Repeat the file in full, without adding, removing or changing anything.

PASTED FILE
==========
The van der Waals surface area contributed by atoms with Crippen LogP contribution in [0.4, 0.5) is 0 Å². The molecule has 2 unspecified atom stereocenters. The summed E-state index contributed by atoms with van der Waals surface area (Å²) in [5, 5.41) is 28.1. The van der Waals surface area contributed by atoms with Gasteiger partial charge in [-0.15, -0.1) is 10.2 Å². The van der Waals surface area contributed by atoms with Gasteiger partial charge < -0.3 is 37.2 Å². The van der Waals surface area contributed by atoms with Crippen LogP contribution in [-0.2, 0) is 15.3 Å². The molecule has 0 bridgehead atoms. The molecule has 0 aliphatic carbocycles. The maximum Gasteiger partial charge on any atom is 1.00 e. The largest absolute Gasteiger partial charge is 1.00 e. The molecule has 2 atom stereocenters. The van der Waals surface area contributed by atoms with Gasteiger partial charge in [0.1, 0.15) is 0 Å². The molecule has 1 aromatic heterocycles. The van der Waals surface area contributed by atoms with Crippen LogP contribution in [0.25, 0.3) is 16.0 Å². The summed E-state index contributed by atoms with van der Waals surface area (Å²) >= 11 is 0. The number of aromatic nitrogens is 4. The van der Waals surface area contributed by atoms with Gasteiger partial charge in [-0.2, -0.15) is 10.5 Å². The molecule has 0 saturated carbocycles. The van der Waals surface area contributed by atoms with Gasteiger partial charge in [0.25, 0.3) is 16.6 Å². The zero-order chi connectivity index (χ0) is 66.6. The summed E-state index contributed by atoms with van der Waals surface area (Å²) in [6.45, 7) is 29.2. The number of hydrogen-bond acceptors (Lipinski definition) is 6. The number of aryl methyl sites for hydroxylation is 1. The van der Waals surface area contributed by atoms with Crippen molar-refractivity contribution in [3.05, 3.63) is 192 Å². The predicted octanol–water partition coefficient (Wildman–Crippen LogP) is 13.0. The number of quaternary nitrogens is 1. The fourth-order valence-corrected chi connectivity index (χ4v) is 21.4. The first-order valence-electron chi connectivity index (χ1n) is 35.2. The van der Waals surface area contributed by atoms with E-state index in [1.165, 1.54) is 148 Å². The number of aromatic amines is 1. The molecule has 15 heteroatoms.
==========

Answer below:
The van der Waals surface area contributed by atoms with Crippen LogP contribution in [0.4, 0.5) is 0 Å². The molecule has 2 unspecified atom stereocenters. The summed E-state index contributed by atoms with van der Waals surface area (Å²) in [5, 5.41) is 28.1. The van der Waals surface area contributed by atoms with Gasteiger partial charge in [-0.15, -0.1) is 10.2 Å². The van der Waals surface area contributed by atoms with Gasteiger partial charge < -0.3 is 37.2 Å². The van der Waals surface area contributed by atoms with Crippen LogP contribution in [-0.2, 0) is 15.3 Å². The molecule has 0 bridgehead atoms. The molecule has 0 aliphatic carbocycles. The maximum Gasteiger partial charge on any atom is 1.00 e. The largest absolute Gasteiger partial charge is 1.00 e. The molecule has 2 atom stereocenters. The van der Waals surface area contributed by atoms with Gasteiger partial charge in [0.1, 0.15) is 0 Å². The molecule has 1 aromatic heterocycles. The van der Waals surface area contributed by atoms with Crippen LogP contribution in [0.25, 0.3) is 16.0 Å². The summed E-state index contributed by atoms with van der Waals surface area (Å²) >= 11 is 0. The number of aromatic nitrogens is 4. The van der Waals surface area contributed by atoms with Gasteiger partial charge in [-0.2, -0.15) is 10.5 Å². The molecule has 0 saturated carbocycles. The van der Waals surface area contributed by atoms with Gasteiger partial charge in [0.25, 0.3) is 16.6 Å². The zero-order chi connectivity index (χ0) is 66.6. The summed E-state index contributed by atoms with van der Waals surface area (Å²) in [6.45, 7) is 29.2. The number of hydrogen-bond acceptors (Lipinski definition) is 6. The number of aryl methyl sites for hydroxylation is 1. The van der Waals surface area contributed by atoms with Crippen molar-refractivity contribution in [3.05, 3.63) is 192 Å². The predicted octanol–water partition coefficient (Wildman–Crippen LogP) is 13.0. The number of quaternary nitrogens is 1. The fourth-order valence-corrected chi connectivity index (χ4v) is 21.4. The first-order valence-electron chi connectivity index (χ1n) is 35.2. The van der Waals surface area contributed by atoms with E-state index in [1.165, 1.54) is 148 Å². The number of aromatic amines is 1. The molecule has 15 heteroatoms.